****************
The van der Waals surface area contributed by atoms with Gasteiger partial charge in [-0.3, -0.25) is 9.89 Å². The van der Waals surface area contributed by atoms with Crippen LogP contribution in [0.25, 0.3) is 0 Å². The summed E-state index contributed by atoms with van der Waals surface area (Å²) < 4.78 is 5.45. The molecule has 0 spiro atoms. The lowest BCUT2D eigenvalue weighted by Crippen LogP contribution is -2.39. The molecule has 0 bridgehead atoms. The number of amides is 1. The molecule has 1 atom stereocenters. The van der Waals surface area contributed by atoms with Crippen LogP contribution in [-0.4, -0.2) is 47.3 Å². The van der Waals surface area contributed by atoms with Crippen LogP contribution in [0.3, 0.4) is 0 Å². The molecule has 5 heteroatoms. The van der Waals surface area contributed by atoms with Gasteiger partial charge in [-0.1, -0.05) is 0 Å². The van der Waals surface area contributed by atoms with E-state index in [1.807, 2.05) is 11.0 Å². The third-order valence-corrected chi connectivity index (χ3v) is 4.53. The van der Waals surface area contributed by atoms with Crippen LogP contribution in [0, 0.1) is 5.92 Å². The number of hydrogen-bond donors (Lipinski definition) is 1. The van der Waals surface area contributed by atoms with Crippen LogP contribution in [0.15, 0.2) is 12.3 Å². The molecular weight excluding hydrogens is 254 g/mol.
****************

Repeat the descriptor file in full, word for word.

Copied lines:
The van der Waals surface area contributed by atoms with Gasteiger partial charge in [-0.3, -0.25) is 9.89 Å². The van der Waals surface area contributed by atoms with Crippen LogP contribution in [0.25, 0.3) is 0 Å². The summed E-state index contributed by atoms with van der Waals surface area (Å²) < 4.78 is 5.45. The molecule has 0 spiro atoms. The lowest BCUT2D eigenvalue weighted by Crippen LogP contribution is -2.39. The molecule has 0 bridgehead atoms. The number of amides is 1. The molecule has 1 atom stereocenters. The van der Waals surface area contributed by atoms with Crippen LogP contribution in [-0.4, -0.2) is 47.3 Å². The van der Waals surface area contributed by atoms with Crippen LogP contribution in [0.3, 0.4) is 0 Å². The molecule has 5 heteroatoms. The van der Waals surface area contributed by atoms with Gasteiger partial charge in [-0.1, -0.05) is 0 Å². The van der Waals surface area contributed by atoms with E-state index in [1.807, 2.05) is 11.0 Å². The third-order valence-corrected chi connectivity index (χ3v) is 4.53. The van der Waals surface area contributed by atoms with Crippen LogP contribution in [0, 0.1) is 5.92 Å². The number of hydrogen-bond donors (Lipinski definition) is 1. The van der Waals surface area contributed by atoms with Crippen LogP contribution in [0.15, 0.2) is 12.3 Å². The molecular weight excluding hydrogens is 254 g/mol.